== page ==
11 Q. [Mr Rampton]     That is right, you send them to Madagascar or Russia in a
12plastic bag.
13 A. [Mr Irving]     That is the July 1942 entry which you did not want to have
14read out.
15 Q. [Mr Rampton]     I am coming to that. I do not use the same kind of
16ellipses, Mr Irving, as I suggest you do.
17 A. [Mr Irving]     I am aware of the fact that we are coming up to the end of
18the afternoon and you have left the public without some of
19the best items which are in my favour, if they are going
20to be mentioned at all.
21 MR JUSTICE GRAY:     I do not think we can co-ordinate the
22evidence. It is a nice idea! Let us have one more, shall
23we?
24 MR RAMPTON:     We are going to have the next one on 24th
25February.
26 A. [Mr Irving]     Can we not have July 1942?

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 1 Q. [Mr Rampton]     We will get to it tomorrow and you can have your audience,
 2but you cannot be my stage manager, I am afraid,
 3Mr Irving.
 4     On 24th February 1942 a statement by Hitler was
 5announced to NSDAP party members in Munich which again
 6made a reference to his prophecy."
 7     Before I read it, Mr Irving, I want to know
 8whether you say this is something which was cooked up by
 9party officials without reference to Hitler?
10 A. [Mr Irving]     I am not going to express an opinion on that. It is taken
11out of Max Demarus' collection of press clippings,
12effectively. So it is a published statement, published in
13the German press. So it actually cannot have a very
14sinister connotation, surely.
15 Q. [Mr Rampton]     I do not know.
16 A. [Mr Irving]     I thought this was top secret what was going on.
17 Q. [Mr Rampton]     I do not know if you read it.
18     "Today the idea of our National Socialist, and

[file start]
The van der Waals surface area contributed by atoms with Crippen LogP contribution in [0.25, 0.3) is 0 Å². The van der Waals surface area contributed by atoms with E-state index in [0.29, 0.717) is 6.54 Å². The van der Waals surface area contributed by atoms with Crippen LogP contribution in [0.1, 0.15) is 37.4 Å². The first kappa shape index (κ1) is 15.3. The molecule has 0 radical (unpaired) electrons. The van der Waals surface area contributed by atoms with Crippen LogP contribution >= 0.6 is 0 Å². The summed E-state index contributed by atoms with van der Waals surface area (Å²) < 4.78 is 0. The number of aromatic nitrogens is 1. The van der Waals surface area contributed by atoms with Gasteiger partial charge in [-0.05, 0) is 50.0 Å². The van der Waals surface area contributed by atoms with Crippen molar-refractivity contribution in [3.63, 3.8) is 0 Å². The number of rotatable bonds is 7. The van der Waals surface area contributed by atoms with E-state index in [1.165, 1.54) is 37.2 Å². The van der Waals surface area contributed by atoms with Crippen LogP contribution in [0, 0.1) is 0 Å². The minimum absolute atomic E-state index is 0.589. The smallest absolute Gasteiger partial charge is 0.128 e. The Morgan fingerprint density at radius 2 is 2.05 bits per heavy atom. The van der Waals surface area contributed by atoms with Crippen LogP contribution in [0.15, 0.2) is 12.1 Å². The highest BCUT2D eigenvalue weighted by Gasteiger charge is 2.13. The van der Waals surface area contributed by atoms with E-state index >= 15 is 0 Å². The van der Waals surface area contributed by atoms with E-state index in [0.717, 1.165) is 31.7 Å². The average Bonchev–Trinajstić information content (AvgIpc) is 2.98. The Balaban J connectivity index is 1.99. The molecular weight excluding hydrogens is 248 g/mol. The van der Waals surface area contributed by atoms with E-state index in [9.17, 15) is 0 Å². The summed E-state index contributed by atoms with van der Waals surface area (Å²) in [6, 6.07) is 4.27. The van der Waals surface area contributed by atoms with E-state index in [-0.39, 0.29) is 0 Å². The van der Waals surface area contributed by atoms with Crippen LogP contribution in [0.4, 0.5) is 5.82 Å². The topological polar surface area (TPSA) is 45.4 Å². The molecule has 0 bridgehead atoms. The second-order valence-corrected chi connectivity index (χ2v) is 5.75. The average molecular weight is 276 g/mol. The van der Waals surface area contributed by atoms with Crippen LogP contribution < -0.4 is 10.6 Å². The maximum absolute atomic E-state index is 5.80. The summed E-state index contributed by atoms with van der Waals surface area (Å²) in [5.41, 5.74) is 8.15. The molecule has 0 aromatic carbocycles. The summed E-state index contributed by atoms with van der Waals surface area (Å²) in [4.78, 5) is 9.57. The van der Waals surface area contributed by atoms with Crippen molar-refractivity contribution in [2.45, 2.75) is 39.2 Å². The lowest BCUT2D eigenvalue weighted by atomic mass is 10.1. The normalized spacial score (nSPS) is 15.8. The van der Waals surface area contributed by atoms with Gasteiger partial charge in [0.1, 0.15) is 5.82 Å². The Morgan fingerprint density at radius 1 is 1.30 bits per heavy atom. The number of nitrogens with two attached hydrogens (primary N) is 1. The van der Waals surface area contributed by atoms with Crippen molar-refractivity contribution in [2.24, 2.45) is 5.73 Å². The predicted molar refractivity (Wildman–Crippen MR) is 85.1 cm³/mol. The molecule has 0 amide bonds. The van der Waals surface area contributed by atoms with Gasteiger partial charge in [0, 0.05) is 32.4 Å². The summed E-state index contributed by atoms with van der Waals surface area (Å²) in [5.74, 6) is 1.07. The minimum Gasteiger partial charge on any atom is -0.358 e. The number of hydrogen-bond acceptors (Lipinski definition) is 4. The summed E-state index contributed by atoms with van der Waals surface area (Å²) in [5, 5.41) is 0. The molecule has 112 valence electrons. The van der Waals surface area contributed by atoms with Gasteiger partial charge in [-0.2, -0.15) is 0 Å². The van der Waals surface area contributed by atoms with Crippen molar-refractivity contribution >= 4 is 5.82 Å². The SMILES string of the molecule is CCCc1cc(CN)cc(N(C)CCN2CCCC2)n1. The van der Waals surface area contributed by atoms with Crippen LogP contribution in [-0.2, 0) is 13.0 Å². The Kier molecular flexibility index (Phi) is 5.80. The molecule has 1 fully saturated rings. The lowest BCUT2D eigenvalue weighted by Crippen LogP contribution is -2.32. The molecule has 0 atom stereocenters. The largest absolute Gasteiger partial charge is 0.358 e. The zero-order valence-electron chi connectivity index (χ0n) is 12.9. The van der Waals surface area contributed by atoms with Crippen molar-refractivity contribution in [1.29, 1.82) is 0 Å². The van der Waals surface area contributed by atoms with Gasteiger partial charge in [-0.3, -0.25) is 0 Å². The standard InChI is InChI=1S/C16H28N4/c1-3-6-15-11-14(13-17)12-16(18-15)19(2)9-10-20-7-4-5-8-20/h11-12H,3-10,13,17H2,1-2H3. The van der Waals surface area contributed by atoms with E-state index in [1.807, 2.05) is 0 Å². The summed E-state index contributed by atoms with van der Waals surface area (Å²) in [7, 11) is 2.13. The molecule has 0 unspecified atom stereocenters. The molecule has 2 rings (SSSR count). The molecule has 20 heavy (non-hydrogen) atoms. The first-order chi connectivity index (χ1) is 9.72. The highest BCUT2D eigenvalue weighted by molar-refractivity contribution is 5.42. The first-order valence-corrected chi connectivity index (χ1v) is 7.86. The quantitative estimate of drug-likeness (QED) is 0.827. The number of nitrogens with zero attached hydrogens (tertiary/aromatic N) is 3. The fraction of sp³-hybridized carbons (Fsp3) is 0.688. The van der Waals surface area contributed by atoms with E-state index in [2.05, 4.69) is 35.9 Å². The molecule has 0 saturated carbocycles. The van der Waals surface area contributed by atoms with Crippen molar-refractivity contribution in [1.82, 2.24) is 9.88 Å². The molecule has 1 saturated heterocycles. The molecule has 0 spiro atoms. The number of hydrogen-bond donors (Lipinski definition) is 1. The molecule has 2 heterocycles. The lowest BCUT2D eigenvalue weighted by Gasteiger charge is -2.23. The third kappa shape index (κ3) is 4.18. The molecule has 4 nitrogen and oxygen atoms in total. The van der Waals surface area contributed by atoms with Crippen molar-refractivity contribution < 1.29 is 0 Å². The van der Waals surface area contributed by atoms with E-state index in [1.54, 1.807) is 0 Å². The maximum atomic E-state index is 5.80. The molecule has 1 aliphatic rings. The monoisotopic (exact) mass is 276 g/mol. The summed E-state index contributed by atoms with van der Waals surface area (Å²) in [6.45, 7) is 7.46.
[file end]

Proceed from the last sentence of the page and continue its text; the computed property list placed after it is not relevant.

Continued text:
19that of the fascist revolution, have conquered great and
20powerful states, and my prophecy will find its fulfilment,
21that through this war Aryan humankind will not be
22annihilated, but the Jew will be", ausgerottet werden
23wird, will be ausgerottet?
24 A. [Mr Irving]     Yes, he has used the fifth or sixth meaning of the word
25"ausgerottet" rather than the primary meaning.
26 Q. [Mr Rampton]     Well, we might go back to the Langscheite overnight or

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 1some greater authority, I do not know.
 2 A. [Mr Irving]     I have a whole shelf of dictionaries.
 3 Q. [Mr Rampton]     I am not going to do it now.
 4     "Whatever the struggle may bring with it or
 5however long it may last, this will be its final result,
 6and only then with the removal of these parasites with a
 7long period of understanding between nations, and with it
 8true peace, come upon the suffering."
 9     Again, it is similar to the reference to the
10"bacillus". Of course in one sense it is metaphorical.
11 A. [Mr Irving]     It does not really help us, does it, actually, getting rid
12of the Jews?
13 Q. [Mr Rampton]     If you talk about ridding a house of its parasites ----
14 A. [Mr Irving]     "Beseitigung", getting rid of, yes.
15 Q. [Mr Rampton]     Yes, or exterminating them ----
16 A. [Mr Irving]     I am thinking of somebody with a broom, like, "get out of
17here, "get out of here".
18 Q. [Mr Rampton]     Parasites, no, I think not, Mr Irving. What I am
19suggesting is that Hitler did not need at his table talk
20or in his public occasions to talk about gas chambers or
21shootings, indeed he would not have done, but he is
22talking in terms of genocide, is he not?
23 A. [Mr Irving]     So he is announcing it in the press, "We are going to be
24carrying out genocide"? This is a press clipping.
25 Q. [Mr Rampton]     This is an announcement to party members?
26 A. [Mr Irving]